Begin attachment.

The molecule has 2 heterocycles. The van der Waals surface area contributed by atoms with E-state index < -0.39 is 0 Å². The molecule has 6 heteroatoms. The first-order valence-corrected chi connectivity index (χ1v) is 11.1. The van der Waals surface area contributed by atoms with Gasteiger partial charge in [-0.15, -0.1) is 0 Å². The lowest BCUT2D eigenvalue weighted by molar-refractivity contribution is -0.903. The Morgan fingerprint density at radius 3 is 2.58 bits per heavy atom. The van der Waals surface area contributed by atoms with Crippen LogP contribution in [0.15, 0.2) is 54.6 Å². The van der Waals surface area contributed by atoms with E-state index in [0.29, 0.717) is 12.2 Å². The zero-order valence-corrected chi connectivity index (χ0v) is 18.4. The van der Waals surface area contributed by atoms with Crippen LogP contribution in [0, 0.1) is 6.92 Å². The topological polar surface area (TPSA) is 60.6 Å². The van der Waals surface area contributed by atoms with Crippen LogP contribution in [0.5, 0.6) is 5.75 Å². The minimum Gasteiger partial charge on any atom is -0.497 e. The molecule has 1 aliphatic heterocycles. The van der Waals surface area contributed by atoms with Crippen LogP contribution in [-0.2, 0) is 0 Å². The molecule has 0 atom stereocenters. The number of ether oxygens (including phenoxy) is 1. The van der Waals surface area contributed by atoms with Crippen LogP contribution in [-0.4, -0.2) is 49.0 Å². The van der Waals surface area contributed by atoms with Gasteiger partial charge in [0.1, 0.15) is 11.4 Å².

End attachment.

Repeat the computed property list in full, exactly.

The molecule has 2 heterocycles. The van der Waals surface area contributed by atoms with E-state index < -0.39 is 0 Å². The molecule has 6 heteroatoms. The first-order valence-corrected chi connectivity index (χ1v) is 11.1. The van der Waals surface area contributed by atoms with Gasteiger partial charge in [-0.15, -0.1) is 0 Å². The lowest BCUT2D eigenvalue weighted by molar-refractivity contribution is -0.903. The Morgan fingerprint density at radius 3 is 2.58 bits per heavy atom. The van der Waals surface area contributed by atoms with Crippen LogP contribution in [0.15, 0.2) is 54.6 Å². The van der Waals surface area contributed by atoms with E-state index in [0.29, 0.717) is 12.2 Å². The zero-order valence-corrected chi connectivity index (χ0v) is 18.4. The van der Waals surface area contributed by atoms with Crippen LogP contribution in [0, 0.1) is 6.92 Å². The topological polar surface area (TPSA) is 60.6 Å². The van der Waals surface area contributed by atoms with Crippen LogP contribution in [0.5, 0.6) is 5.75 Å². The minimum Gasteiger partial charge on any atom is -0.497 e. The molecule has 1 aliphatic heterocycles. The van der Waals surface area contributed by atoms with Crippen LogP contribution in [-0.2, 0) is 0 Å². The molecule has 0 atom stereocenters. The number of ether oxygens (including phenoxy) is 1. The van der Waals surface area contributed by atoms with Crippen LogP contribution in [-0.4, -0.2) is 49.0 Å². The van der Waals surface area contributed by atoms with Gasteiger partial charge in [0.1, 0.15) is 11.4 Å².